Moguls definitely run in the Kober family.
Over the years the Penticton athletes have left their marks on the ski hills as both athletes and coaches.
After a successful junior competitive career, 23-year-old Josh Kober is now following on the heels of his father Rob this season taking on the role of head moguls coach for the B.C. Freestyle Ski team.
Rob, who reached World Cup status as an athlete, is the current men’s national moguls coach and has been at the helm of the team for over 15 years, turning it into one of the best in the world.
And while he is one day hoping to reach the same coaching status as his father, right now Josh is just taking things one run at time.
“I grew up skiing and went through the B.C. Freestyle Skiing program and it’s cool how it’s come full circle being a coach,” said Josh who was at his first competitive event in his new role last weekend at Apex Mountain. “When my days as an athlete were coming to an end, well, it just seemed like a natural fit, I always just kind of thought it was the thing for me.
“Definitely (retiring from competitive skiing) was one of the hardest things I’ve had to do, but that’s the one thing that made it easier is that I knew I wanted to coach when I was done.”
Now with all of his certification in place, he is hoping to eventually carve his own groove in the competitive world of freestyle skiing.
“There’s a lot of really good club skiers coming up in the province right now so it’s really exciting to see these younger kids,” said Josh. “I see a bright future for us just being able to develop some of this young talent and really build a world class provincial program and hopefully become the leader in the country is the ultimate goal.”
With his team members, male and female, ranging in age from 14 to 20 he admits there is a challenge, albeit a good one, of keeping everyone skiing in harmony.
Adding to the “fun” challenge for Kober is coaching his younger sister Chloe, who is 18.
“I’m sure she has her own thoughts about taking orders from her older brother but she’s handling it well,” said Josh. “I’m sure it’s difficult for her to do at times. Hey, it’s hard for me to do but for sure the positives highly outweigh any tension we have there.
“You don’t hear about that (siblings coaching siblings) happening super often so it’s really cool and it’s been going awesome so far. I’m taking advantage of the opportunity because it’s a pretty special one.”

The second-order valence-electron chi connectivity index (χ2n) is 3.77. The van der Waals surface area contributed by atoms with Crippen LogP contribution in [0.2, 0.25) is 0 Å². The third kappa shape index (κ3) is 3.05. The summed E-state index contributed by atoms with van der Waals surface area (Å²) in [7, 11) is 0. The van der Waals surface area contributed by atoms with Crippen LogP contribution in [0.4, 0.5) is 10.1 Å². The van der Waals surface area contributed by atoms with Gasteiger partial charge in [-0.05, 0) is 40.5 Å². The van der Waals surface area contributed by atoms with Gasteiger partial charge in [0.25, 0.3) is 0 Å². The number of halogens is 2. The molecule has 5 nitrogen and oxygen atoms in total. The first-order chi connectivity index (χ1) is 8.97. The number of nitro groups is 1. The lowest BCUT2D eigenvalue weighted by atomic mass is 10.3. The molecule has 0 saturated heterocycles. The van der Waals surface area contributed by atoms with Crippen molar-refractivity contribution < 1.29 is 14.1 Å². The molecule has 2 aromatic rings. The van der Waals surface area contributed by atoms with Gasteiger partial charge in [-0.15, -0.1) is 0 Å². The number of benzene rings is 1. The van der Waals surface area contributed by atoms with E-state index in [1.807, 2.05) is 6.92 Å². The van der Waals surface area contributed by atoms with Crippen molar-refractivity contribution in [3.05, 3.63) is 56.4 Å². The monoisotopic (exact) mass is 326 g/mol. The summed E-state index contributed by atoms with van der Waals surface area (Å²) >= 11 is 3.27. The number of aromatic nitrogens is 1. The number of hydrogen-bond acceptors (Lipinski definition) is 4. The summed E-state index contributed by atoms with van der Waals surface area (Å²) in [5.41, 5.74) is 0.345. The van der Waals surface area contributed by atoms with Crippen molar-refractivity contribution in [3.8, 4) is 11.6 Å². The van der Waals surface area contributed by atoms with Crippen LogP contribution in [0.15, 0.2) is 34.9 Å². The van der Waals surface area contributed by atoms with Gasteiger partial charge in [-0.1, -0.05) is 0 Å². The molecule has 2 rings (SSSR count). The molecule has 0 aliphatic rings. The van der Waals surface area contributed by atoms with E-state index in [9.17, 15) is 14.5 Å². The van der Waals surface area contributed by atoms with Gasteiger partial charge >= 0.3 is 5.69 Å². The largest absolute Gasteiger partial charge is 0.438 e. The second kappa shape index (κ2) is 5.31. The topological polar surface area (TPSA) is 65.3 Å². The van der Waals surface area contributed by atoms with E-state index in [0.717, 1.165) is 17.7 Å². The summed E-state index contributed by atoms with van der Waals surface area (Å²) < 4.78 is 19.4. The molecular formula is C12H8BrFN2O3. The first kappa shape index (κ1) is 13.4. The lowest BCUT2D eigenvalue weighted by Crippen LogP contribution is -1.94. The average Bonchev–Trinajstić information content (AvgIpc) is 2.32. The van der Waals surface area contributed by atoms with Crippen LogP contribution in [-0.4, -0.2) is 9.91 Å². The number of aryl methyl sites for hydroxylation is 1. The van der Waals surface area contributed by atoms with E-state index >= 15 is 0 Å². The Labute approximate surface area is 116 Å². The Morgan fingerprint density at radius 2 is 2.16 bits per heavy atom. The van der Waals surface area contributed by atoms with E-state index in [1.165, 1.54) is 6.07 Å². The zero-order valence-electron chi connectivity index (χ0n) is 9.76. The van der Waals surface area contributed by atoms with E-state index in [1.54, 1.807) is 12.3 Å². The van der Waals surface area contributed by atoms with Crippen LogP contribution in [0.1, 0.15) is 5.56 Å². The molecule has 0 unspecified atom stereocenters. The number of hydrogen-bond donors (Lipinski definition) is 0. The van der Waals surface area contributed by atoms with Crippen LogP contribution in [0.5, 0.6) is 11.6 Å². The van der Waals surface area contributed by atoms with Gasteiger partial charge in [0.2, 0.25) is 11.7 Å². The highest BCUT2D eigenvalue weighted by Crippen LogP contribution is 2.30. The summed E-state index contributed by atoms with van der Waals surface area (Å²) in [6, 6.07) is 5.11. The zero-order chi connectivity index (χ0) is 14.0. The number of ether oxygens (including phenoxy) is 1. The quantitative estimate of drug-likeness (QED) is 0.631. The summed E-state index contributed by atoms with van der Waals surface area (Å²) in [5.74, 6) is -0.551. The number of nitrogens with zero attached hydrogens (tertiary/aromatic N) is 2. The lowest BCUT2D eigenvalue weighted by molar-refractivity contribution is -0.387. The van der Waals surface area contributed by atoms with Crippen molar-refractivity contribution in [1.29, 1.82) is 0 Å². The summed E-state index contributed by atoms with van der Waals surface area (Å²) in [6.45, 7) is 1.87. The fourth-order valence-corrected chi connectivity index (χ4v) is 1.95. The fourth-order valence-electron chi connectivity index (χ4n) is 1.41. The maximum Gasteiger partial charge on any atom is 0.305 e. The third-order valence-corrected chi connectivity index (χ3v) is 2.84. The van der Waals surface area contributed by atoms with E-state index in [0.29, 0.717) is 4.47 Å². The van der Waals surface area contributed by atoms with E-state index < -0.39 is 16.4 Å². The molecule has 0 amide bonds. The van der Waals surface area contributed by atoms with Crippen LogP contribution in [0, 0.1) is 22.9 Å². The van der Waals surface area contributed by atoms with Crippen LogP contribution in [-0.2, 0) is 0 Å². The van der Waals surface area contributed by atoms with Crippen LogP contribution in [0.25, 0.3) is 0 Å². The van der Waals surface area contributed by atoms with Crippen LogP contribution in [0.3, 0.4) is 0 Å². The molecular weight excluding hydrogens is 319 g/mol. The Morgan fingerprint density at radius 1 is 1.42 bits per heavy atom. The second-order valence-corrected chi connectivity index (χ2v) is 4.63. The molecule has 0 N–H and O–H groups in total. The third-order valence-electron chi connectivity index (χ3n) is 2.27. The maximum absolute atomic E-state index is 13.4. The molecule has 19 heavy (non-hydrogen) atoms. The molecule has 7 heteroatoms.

And for Chloe?
“Well, I guess it’s weird at times, and I’m still getting used to it but we get along pretty well. We always have,” said Chloe, a sophomore member of the B.C. team. “We’re still kind of getting used to it, just having to look at him as someone who tells me what to do and have to do it without having any attitude.”
She added there is no preferential treatment for relatives of the coach and actually finds she has to sometimes do an extra chore or two.
Josh’s success on the competitive circuit culminated with winning the junior national single and dual moguls in 2012 on home snow at Apex.
“It was really cool and had been a dream of mine since I was a little kid, it’s a big deal for a young skier,” he said.
About the region’s success in producing some of the best mogul skiers on the international stage, Josh believes it’s much more than something in the water, or snow.
“It’s the community,” he said. “Really, we just have an awesome freestyle community and we’ve had one for a long time. There’s a group of families, a group of parents that surround the program and is what makes it so awesome.”
He feels not being that far removed from the sport is an advantage for him when it comes to reaching his team members on a familiar level.
And while winning is important, Josh has a more important agenda as coach.
“For me it will be awesome to send kids to the national team or even further but the relationships you build with the kids is even more important,” he said. “Just making a difference in these kids’ lives and helping them reach their goals and getting them where they want to go is the biggest impact I want to make.”